Lower Passive Fund Fees Mean Higher Investment Returns

Despite fee compression across the board, the gap between active and passive fund fees remains wide

Jose Garcia-Zarate 17 December, 2018 | 8:27AM

slice of cake lower fees take a smaller slice out of your total investment returns

The importance of fund fees can never be overemphasised. They erode returns over the long-term, and worse of all, we have little option but to pay them irrespective of performance.

The growing market for passive investments over the last decade is testament to how investors are increasingly looking for low-cost value investment propositions.

Meanwhile, regulatory changes such as the UK’s Retail Distribution Review (RDR) have also gone in the direction of lowering the overall cost of investing. In particular, the removal of commission payments from fund fees has seen a plethora of new share classes launched, commonly referred to as clean share classes.

Morningstar recently published an analysis of the impact the RDR has had on open-end fund fees against the backdrop of the rise of passive investing. We looked at a sample of funds, both active and passive – inclusive of ETFs – that encompass the most commonly sought market exposures from the viewpoint of a UK retail investor.

We found that on average, fees on active equity funds have dropped by 18% since the introduction of RDR some five years ago, both as a result the introduction of cheaper clean share classes and increased competition versus passive funds. However, the latter have kept their competitive edge and have dropped fees by an average of nearly 30% over the same period.

We found some of the biggest savings for investors in the UK and US large-cap equity categories. These are two areas that are likely to represent a significant allocation in most investors' portfolios—UK for the home bias and US because it’s the largest superpower globally. Our analysis period has coincided with a strong bull market for US equities.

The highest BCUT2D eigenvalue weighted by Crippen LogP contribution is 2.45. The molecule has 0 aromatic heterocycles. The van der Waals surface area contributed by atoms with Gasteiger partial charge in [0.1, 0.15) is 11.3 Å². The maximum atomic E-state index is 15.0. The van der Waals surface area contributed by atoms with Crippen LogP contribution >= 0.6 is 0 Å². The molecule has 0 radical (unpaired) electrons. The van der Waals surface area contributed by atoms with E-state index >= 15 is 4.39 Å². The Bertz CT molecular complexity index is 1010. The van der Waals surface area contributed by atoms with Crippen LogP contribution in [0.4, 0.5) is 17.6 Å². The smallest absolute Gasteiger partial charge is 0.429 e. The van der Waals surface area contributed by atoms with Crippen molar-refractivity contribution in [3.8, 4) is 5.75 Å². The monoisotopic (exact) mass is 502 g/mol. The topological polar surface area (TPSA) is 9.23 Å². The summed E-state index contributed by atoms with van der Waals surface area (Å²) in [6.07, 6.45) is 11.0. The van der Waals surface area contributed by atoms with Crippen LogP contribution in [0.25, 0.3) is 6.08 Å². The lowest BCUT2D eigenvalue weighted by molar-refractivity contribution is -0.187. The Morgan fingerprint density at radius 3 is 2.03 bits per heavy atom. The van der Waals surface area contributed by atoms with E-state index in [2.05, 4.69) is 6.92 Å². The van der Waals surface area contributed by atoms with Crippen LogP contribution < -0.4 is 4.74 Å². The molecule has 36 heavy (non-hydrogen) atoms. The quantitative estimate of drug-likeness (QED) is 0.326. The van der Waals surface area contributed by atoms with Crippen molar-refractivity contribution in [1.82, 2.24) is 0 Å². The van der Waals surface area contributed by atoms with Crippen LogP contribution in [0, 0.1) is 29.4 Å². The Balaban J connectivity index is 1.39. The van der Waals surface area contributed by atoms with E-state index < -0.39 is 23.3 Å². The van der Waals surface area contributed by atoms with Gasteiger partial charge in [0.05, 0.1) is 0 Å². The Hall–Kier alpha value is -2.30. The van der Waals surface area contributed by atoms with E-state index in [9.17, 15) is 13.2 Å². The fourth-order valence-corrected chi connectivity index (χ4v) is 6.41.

Despite fee compression across the board, the gap between active and passive fund fees remains wide. For example, just looking at clean share classes, retail investors in a UK large-cap active fund would at present pay on average an ongoing charge of 0.75%, compared to just 0.12% for a passive proposition, whether ETF or traditional index-fund, tracking a standard UK large-cap equity benchmark.

How Fees Impact Returns Over Time

To see the effect on fees on returns, let’s assume an initial investment of £10,000 for a period of 10 years. We assume that during this period the UK equity market, as measured by the FTSE 100 index, grows by a 5% per year. For the sake of simplicity, we assume no additional investment over the period. We compute no entry charges or any other kind of purchase commission – for example brokerage fees and bid/offer spreads for ETFs – and account maintenance annual commissions.

At the end of the 10-year period, the value of our initial investment placed in a passive fund charging an annual management fee of 0.12% would be close to £16,100 and we would have paid around just over £190 in fees.

For the average active fund to deliver the same amount, the manager would have to deliver extra returns over those of the index of around 0.67% per year – that is an annual return of 5.67% - but we would have paid close to around £990 in management fees over the 10-year period.

This shows that due to the higher fees they charge, active managers face a higher hurdle to deliver real outperformance right from the start. Indeed, in our scenario, active managers promising returns above the FTSE 100 could claim to have delivered the goods by returning anything between 5.01% and 5.67% per annum. But would have they really? Not when compared to the returns and associated costs of the passive alternative.

While assets have naturally increased significantly in the clean share classes of equity funds since the implementation of the RDR, there remains a substantial amount still invested in the old bundled share classes. Investors in these share classes face an even higher erosion of returns.

For example, the average management fee of a bundle share class in an active UK large-cap equity fund is 1.41%. Anyone invested in these old share classes should have a strong incentive to switch to the cheaper clean share classes.

We cannot control what the markets do, but it is in our hands to control of the cost of our investments to improve the chances of a positive outcome.

A version of this article appeared in Money Observer magazine

The information contained within is for educational and informational purposes ONLY. It is not intended nor should it be considered an invitation or inducement to buy or sell a security or securities noted within nor should it be viewed as a communication intended to persuade or incite you to buy or sell security or securities noted within. Any commentary provided is the opinion of the author and should not be considered a personalised recommendation. The information contained within should not be a person's sole basis for making an investment decision. Please contact your financial professional before making an investment decision.

About Author

Jose Garcia-Zarate

Jose Garcia-Zarate  is Associate Director of Passive Strategies Research for Morningstar Europe